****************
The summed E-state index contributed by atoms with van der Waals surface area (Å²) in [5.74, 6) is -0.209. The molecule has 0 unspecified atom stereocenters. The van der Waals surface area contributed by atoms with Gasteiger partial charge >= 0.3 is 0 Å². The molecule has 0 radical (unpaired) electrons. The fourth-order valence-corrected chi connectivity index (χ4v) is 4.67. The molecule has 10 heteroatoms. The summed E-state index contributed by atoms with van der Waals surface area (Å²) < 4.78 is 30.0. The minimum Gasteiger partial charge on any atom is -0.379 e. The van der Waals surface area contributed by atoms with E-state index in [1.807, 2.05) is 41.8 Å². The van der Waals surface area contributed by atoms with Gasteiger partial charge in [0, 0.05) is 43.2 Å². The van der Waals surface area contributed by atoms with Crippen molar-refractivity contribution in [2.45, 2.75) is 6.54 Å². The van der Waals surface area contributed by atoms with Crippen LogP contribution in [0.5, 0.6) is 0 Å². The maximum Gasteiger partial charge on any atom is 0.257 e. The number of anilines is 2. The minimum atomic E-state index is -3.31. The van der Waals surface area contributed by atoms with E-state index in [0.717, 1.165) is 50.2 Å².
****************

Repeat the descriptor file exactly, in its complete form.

The summed E-state index contributed by atoms with van der Waals surface area (Å²) in [5.74, 6) is -0.209. The molecule has 0 unspecified atom stereocenters. The van der Waals surface area contributed by atoms with Gasteiger partial charge >= 0.3 is 0 Å². The molecule has 0 radical (unpaired) electrons. The fourth-order valence-corrected chi connectivity index (χ4v) is 4.67. The molecule has 10 heteroatoms. The summed E-state index contributed by atoms with van der Waals surface area (Å²) < 4.78 is 30.0. The minimum Gasteiger partial charge on any atom is -0.379 e. The van der Waals surface area contributed by atoms with E-state index in [1.807, 2.05) is 41.8 Å². The van der Waals surface area contributed by atoms with Gasteiger partial charge in [0, 0.05) is 43.2 Å². The van der Waals surface area contributed by atoms with Crippen molar-refractivity contribution in [2.45, 2.75) is 6.54 Å². The van der Waals surface area contributed by atoms with Crippen LogP contribution in [0.5, 0.6) is 0 Å². The maximum Gasteiger partial charge on any atom is 0.257 e. The number of anilines is 2. The minimum atomic E-state index is -3.31. The van der Waals surface area contributed by atoms with E-state index in [0.717, 1.165) is 50.2 Å².